...same-sex couples are not likely to want someone to marry them who opposes their marriage. There are ways civil celebrants can let it be known that they are supportive of same-sex marriage, as there are many organisations—like accommodation places, travel, that say 'LGBTI friendly'—so there are ways of letting people know [subtly] that this celebrant is supportive and so that is where the business will go. It is not likely or it is highly unlikely or there are very small cases where someone would deliberately want to force a marriage celebrant to conduct their ceremony when they are disapproving.[50]

2.61      An alternative to grandfathering provisions might be to develop an avenue for such celebrants to be registered as an 'independent religious celebrant'. While not many submitters explored this solution, the Human Rights Law Centre's Anna Brown identified this as a preferred approach:

So, if indeed we have people of faith performing civil ceremonies, I think it is more appropriate for them to somehow be brought in and be performing those ceremonies as religious ceremonies, because once you are in a civil institution I think civil law should apply. That is our argument around civil celebrants: it is a secular function on behalf of the state, established to provide an alternative to religious marriage. So, if those people of faith are performing ceremonies in accordance with their faith, then they need to be moved into another realm.[51]

Conflation of civil celebrants and independent religious celebrants

2.62      As noted above, Subdivision C of Division 1 of Part IV of the Marriage Act encompasses two kinds of marriage celebrants: civil celebrants and independent religious celebrants. The Coalition of Celebrant Associations recommended that these two classes of celebrant should be separated into two distinct categories.[52]

2.63      For the purposes of the Exposure Draft, some witnesses agreed that proposed new subsection 47A(1) should provide a right for independent religious celebrants to refuse to solemnise same-sex marriages in accordance with their religion.[53] For example, Professor Parkinson suggested that it might be easier to have:

...a definition which says that whatever exemptions are there for ministers of religion also apply to anybody who is pastoring any sort of faith community, anybody who is authorised by a faith community to celebrate marriages...I do not think that is difficult to draft. It is just that the structure of the Marriage Act as it is at the moment causes a lot of complexity.[54]

2.64      Similarly, Dr Luke Beck suggested:

...the opening words of proposed section 47(3) could be amended to read: "Despite any law, a minister of religion (including a minister of religion who is registered as a marriage celebrant under Part IV Division 1 Subdivision C of this Act) may refuse..." or "Despite any law, a minister of religion (including a minister of religion who is not a minister of religion of a recognised denomination) may refuse..."'.[55]

Department response

2.65      The Attorney-General's Department advised that independent religious celebrants are encompassed by section 47 of the Marriage Act.[56] Further, in answer to a question on notice, the department highlighted that there is a process for that celebrant's religious body or religious organisation to become a recognised denomination. For example, in 2015 the Marriage (Recognised Denominations) Proclamation 2007 was amended, to allow for the recognition of 13 new recognised denominations:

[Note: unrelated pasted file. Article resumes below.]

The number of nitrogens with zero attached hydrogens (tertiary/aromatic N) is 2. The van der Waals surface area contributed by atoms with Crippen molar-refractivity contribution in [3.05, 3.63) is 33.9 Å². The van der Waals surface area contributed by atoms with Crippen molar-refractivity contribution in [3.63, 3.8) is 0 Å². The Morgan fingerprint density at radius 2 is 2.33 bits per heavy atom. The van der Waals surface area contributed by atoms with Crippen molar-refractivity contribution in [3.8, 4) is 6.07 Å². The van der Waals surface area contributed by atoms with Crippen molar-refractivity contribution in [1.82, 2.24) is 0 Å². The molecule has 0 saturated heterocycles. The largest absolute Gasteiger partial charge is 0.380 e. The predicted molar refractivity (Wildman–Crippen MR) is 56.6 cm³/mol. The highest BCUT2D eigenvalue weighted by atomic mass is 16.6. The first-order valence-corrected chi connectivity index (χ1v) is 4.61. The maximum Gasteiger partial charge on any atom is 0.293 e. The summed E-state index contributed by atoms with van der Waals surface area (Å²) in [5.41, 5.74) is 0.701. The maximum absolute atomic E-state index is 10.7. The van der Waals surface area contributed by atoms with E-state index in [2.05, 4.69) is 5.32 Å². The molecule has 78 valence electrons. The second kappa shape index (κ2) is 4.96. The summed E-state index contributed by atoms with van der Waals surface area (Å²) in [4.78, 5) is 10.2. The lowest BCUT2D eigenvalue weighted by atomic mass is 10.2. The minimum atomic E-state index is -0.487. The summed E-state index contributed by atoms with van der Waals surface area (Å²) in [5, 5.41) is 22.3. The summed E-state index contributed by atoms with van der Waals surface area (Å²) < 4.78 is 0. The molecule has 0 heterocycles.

Ministers belonging to these new recognised denominations who were registered as Commonwealth-registered marriage celebrants were encouraged to resign from the programme and seek registration with the relevant state or territory registry of births, death and marriage under Subdivision A of the Marriage Act.[57]

Consequential amendments

2.66      Some submitters proposed an alternative approach of identifying those marriage celebrants who would be happy to solemnise same-sex marriages. Queensland lawyer Mark Fowler suggested that this distinction might assist in mitigating the 'affront' or potential harm to same‑sex couples whom a marriage celebrant declines to marry:

How do we avoid the offence level? Is it possible to have on the register a demarcation of those persons who are willing to offer services to same-sex attracted persons in the context of marriage celebration so that we do not have a register that declares an affront to persons who are same-sex attracted of all the people who are not willing to do so? What we are doing is a positive declaration as opposed to a negative declaration.[58]

2.67      Mark Fowler based this proposition on Article 18 of the ICCPR, which protects the religious freedom of not only religious institutions but also of individuals, and on the Article's associated Siracusa Principles, which, in setting out when a limitation of a right may be considered 'necessary', require that 'in applying a limitation, a state shall use no more restrictive means than are required'.

2.68      A number of submitters and witnesses expressed support for some type of indicator on the register of authorised celebrants maintained by the Attorney-General's Department.[59] Anna Brown from the Human Rights Law Centre said: